ONE SIZE FITS ALL
An artistic vision, a respect for the traditional experience of playing with Lego and wanting to appeal to people of all ages are all certainly sensible goals to keep in mind when developing a game – But it’s also definitely easier said than done. Trying to marry an artistic vision inspired by Monument Valley with the need to have a puzzle-driven game which is easily accessible to all ages is a tightrope to walk.
“It’s never very easy to make a great game,” agrees Lund, “of course, there were challenges along the way. I think one of the big ones was our non-verbal approach, to try and tell a story and teach a game without using any words of guidance or any tutorials. That was definitely something that was that was interesting to test and iterate on until we had something that the players simply just got, without actually telling them what to do.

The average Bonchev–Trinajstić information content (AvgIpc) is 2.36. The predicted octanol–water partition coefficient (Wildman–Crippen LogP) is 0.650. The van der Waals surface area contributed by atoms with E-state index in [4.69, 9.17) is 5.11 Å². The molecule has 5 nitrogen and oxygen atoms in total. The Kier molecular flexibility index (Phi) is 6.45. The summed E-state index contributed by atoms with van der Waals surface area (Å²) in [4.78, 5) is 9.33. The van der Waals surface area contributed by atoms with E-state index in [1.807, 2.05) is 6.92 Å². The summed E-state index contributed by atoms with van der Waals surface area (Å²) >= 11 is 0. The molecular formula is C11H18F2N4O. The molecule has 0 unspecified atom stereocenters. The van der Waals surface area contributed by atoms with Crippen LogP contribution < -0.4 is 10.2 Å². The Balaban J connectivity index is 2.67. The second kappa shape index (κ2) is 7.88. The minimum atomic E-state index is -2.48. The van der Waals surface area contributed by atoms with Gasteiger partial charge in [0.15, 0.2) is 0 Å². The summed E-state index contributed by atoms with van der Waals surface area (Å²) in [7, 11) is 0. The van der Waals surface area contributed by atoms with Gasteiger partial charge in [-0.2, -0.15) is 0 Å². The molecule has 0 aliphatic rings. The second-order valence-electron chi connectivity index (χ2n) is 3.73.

“We ended up putting a little bit of written narrative in terms of controls in the beginning, just a little bit of text. But after that, there’s nothing. Everything is taught through the play, which is definitely what we think the Lego idea is, in many ways. You try things, you experiment and you learn and then you put things together in a new way and new things happen. So that’s the way we wanted this game to sort of reveal itself. But definitely it’s a hard thing to get right. So that took a lot of testing.”
As Lund notes, the game’s development went through its own process of experimenting and learning. Builder’s Journey went through a significant testing period to ensure their non-verbal approach was working – and it was through this process that the team were able to fully form the meditative experience at the core of the game.
“Initially we had an idea of the game being a bit more challenging, but we realised through testing that the players really responded to the sort of zen-like, meditative play. So it slowly sort of smoothed itself out as more and more players came through and responded positively to that feeling of just building with bricks. So in that sense, it definitely took a little bit of a tonal shift thanks to our dialogue with the audience.”